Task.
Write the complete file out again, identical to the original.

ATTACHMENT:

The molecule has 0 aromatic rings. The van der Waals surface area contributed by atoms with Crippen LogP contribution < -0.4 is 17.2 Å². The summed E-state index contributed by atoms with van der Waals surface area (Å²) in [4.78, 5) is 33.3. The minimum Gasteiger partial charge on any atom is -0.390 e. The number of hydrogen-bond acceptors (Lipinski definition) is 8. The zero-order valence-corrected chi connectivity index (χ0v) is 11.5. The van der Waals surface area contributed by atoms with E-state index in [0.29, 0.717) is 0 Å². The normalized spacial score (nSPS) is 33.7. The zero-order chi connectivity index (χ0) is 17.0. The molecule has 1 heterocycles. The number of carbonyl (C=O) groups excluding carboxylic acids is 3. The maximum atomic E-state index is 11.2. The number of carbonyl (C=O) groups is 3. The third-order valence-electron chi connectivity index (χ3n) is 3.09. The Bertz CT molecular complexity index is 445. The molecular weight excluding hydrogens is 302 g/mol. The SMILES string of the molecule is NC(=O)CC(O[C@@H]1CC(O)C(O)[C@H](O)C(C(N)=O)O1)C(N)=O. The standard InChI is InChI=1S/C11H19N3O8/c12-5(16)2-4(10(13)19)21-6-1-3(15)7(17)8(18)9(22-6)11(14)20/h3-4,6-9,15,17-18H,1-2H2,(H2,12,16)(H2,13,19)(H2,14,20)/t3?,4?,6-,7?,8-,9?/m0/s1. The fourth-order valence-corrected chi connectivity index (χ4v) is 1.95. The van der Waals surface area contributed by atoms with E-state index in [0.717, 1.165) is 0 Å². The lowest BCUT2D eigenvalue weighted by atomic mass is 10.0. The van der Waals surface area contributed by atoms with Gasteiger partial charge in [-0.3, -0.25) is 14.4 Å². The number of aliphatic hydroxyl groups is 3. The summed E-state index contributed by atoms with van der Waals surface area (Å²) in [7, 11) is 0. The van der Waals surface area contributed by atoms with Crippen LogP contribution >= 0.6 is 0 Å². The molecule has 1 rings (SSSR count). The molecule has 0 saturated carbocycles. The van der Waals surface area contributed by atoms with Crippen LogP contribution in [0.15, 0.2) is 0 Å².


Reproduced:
The molecule has 0 aromatic rings. The van der Waals surface area contributed by atoms with Crippen LogP contribution < -0.4 is 17.2 Å². The summed E-state index contributed by atoms with van der Waals surface area (Å²) in [4.78, 5) is 33.3. The minimum Gasteiger partial charge on any atom is -0.390 e. The number of hydrogen-bond acceptors (Lipinski definition) is 8. The zero-order valence-corrected chi connectivity index (χ0v) is 11.5. The van der Waals surface area contributed by atoms with E-state index in [0.29, 0.717) is 0 Å². The normalized spacial score (nSPS) is 33.7. The zero-order chi connectivity index (χ0) is 17.0. The molecule has 1 heterocycles. The number of carbonyl (C=O) groups excluding carboxylic acids is 3. The maximum atomic E-state index is 11.2. The number of carbonyl (C=O) groups is 3. The third-order valence-electron chi connectivity index (χ3n) is 3.09. The Bertz CT molecular complexity index is 445. The molecular weight excluding hydrogens is 302 g/mol. The SMILES string of the molecule is NC(=O)CC(O[C@@H]1CC(O)C(O)[C@H](O)C(C(N)=O)O1)C(N)=O. The standard InChI is InChI=1S/C11H19N3O8/c12-5(16)2-4(10(13)19)21-6-1-3(15)7(17)8(18)9(22-6)11(14)20/h3-4,6-9,15,17-18H,1-2H2,(H2,12,16)(H2,13,19)(H2,14,20)/t3?,4?,6-,7?,8-,9?/m0/s1. The fourth-order valence-corrected chi connectivity index (χ4v) is 1.95. The van der Waals surface area contributed by atoms with E-state index in [0.717, 1.165) is 0 Å². The lowest BCUT2D eigenvalue weighted by atomic mass is 10.0. The van der Waals surface area contributed by atoms with Gasteiger partial charge in [-0.3, -0.25) is 14.4 Å². The number of aliphatic hydroxyl groups is 3. The summed E-state index contributed by atoms with van der Waals surface area (Å²) in [7, 11) is 0. The van der Waals surface area contributed by atoms with Crippen LogP contribution >= 0.6 is 0 Å². The molecule has 1 rings (SSSR count). The molecule has 0 saturated carbocycles. The van der Waals surface area contributed by atoms with Crippen LogP contribution in [0.15, 0.2) is 0 Å².